The power of a good haircut can change flat fine hair to a bodyful, trendy style. One of the biggest challenges for stylists when cutting fine hair is keeping the ends from losing density, especially at the perimeter near the ears due to the change of direction.
Andrew Carruthers, Director of Education for Sam Villa explains how to properly layer hair to achieve textured, fuller styles with the illusion of density and bounce for your clients with super fine hair.
WHY DO YOU PREP HAIR BEFORE CUTTING?
Prepping the hair before cutting seals the ends and assists with moisture retention, also helping the blades of your scissor to glide smoothly for precision. We suggest a conditioning cutting spray like Redken One United, a lightweight spray with moisturizing properties and pH balancing that can be used from roots to ends. Prepping is a step that should be done on all hair types prior to cutting.
WHERE DO YOU START YOUR HAIRCUT?
We recommended starting your haircut in the back of the head to focus on where the heaviest part of the haircut will be. This is also where the most hair lives. This will best achieve the goal of this haircut, which is to create the illusion of more density as you move around the head towards the face.
- Your first section will start from the high part of the crown down to the center back of the head ending at the nape.
- This section will be a 1-inch, pie-shaped section to create a guide to follow for the left and right sides of the back of the head, following around to each ear.
- Hold each section at a lower elevation (approximately 90 degrees horizontal). This will ensure cutting even layers throughout the entire section eliminating a “shelf-like” result at the ends.
- Follow a traveling guide* bringing every section to the previously cut section.
- Continue with 1-inch partings, 90 degree elevation and a diagonal finger angle.
- Complete until you reach behind the ears where the change of direction starts.
- Technique continued below at #1.
HOT TIP: The use of Sam Villa Artist Series Shears with a 6.25” sharp blade will result in a seamless, less-heavy cut. The precision of these blades is important for cutting while using a diagonal finger angle. This emphasizes shorter hair at the top of the section while maintaining length at the ends. The size of the blade will glide smoothly across the section to ensure an even layering technique.
Tip: Using high elevation will result in a heavy perimeter which we don’t want.
WHAT GUIDE IS RECOMMENDED FOR THIS TECHNIQUE OF CUTTING FINE HAIR?
Traveling guides* create over-direction and keep more length at the perimeter as you move around the head. Starting this haircut at the back, the hair will get slightly longer as you get closer to the face. This is especially important to be aware of once you reach behind the ear where the hair tends to be the most sparse at the perimeter.
Without over-directing we risk a common cutting mistake known as a “hole” around the ear-when the length is cut too short.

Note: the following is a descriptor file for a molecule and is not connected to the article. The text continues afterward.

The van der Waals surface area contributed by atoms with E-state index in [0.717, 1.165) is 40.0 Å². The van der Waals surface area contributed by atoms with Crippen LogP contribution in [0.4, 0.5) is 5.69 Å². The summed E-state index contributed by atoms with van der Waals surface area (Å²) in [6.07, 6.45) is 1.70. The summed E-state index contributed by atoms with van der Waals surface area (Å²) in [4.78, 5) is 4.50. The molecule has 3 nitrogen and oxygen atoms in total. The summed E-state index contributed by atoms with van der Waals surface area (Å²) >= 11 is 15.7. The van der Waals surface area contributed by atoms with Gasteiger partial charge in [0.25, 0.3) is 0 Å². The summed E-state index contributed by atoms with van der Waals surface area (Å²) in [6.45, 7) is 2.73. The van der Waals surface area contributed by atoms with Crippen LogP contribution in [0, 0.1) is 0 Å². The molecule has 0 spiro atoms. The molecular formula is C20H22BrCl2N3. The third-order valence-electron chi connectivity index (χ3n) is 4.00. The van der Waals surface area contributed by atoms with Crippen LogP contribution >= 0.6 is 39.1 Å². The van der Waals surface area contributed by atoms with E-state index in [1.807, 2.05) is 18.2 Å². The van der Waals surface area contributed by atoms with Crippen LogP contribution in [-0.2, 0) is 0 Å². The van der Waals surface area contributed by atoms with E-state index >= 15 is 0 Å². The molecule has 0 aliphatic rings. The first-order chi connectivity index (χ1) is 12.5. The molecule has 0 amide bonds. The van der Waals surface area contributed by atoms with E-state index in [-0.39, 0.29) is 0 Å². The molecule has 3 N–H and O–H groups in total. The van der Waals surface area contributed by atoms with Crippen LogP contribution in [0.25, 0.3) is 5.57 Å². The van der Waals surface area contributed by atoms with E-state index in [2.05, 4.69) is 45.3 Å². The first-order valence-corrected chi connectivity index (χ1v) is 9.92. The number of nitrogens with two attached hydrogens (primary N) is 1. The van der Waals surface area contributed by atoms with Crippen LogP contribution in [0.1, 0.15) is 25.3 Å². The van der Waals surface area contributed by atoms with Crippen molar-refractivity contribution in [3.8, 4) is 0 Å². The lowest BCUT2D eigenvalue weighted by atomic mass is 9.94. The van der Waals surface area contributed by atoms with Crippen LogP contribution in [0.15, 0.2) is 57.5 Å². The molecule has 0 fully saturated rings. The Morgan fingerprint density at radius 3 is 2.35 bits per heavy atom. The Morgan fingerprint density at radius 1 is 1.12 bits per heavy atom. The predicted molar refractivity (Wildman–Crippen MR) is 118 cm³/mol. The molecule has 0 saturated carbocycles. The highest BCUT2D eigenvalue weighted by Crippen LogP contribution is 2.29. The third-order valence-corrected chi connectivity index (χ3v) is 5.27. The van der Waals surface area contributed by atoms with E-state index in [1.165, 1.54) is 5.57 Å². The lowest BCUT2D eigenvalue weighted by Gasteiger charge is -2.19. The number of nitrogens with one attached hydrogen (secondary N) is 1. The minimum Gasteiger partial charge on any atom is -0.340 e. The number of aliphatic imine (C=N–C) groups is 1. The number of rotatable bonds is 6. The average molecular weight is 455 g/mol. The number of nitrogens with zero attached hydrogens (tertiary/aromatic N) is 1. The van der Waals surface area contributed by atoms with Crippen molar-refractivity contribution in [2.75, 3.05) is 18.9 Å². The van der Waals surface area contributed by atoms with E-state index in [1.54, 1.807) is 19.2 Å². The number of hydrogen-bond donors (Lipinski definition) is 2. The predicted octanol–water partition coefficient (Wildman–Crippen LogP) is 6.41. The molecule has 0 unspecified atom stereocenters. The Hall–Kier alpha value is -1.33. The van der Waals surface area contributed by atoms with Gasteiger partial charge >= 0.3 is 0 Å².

The traveling guide will remain as you move around the ear yet the elevation will change.
WHY DO YOU INCREASE ELEVATION ONCE YOU REACH BEHIND THE EAR?
Increasing elevation preserves more density in the perimeter which will eliminate the hair from looking too sparse on the ends.
To continue the cutting technique:
- Starting from the back of the ear, the elevation of your sections will change to vertical straight up towards the ceiling.
a. You will continue using a traveling guide, and diagonal finger angle mirroring the previously cut sections in the back.
Note: This will create a detached area. The difference between a disconnected haircut and detached haircut is within our mindset. There are reasons and purposes for both perfectly blended haircuts and detached haircuts. It’s important to have the foundations and principles so that you are able to customize haircuts per your clients’ needs.
We purposely designed this as a detached haircut to maintain density and create the illusion of fullness at the ends. By using a traveling guide throughout the cut we ensure length and density.
- As you move towards the face, continue with vertical elevation and a slightly more diagonal finger angle so that the ends are just lightly dusted.
- As you reach your final section, you have a choice:
a. Don’t want layers around the face? Carve out the perimeter around the face and leave out. Dust the ends to meet the desired length in the front.
b. If you do want the layers around the face, continue with the same technique to complete the entire head!
Hot tip: To ensure the layers around the face are cut precisely, stand behind the section and place the teeth of the comb facing you at the root of your section. Slide the comb against the scalp towards you and stop at the end of the section. From there, comb the hair up to vertical, and follow your diagonal finger angle as the previously cut section.
Refining your layering technique and changing your elevation will create the illusion of the hair your clients always dreamt of. Continue watching our videos for tips and tricks to step up your game behind the chair!
Recommended Shears For This Technique
6.25" Artist Series Shear
Pay as low as $25/mo.
6.25" Signature Series Shear
Pay as low as $25/mo.
Related Blog Posts: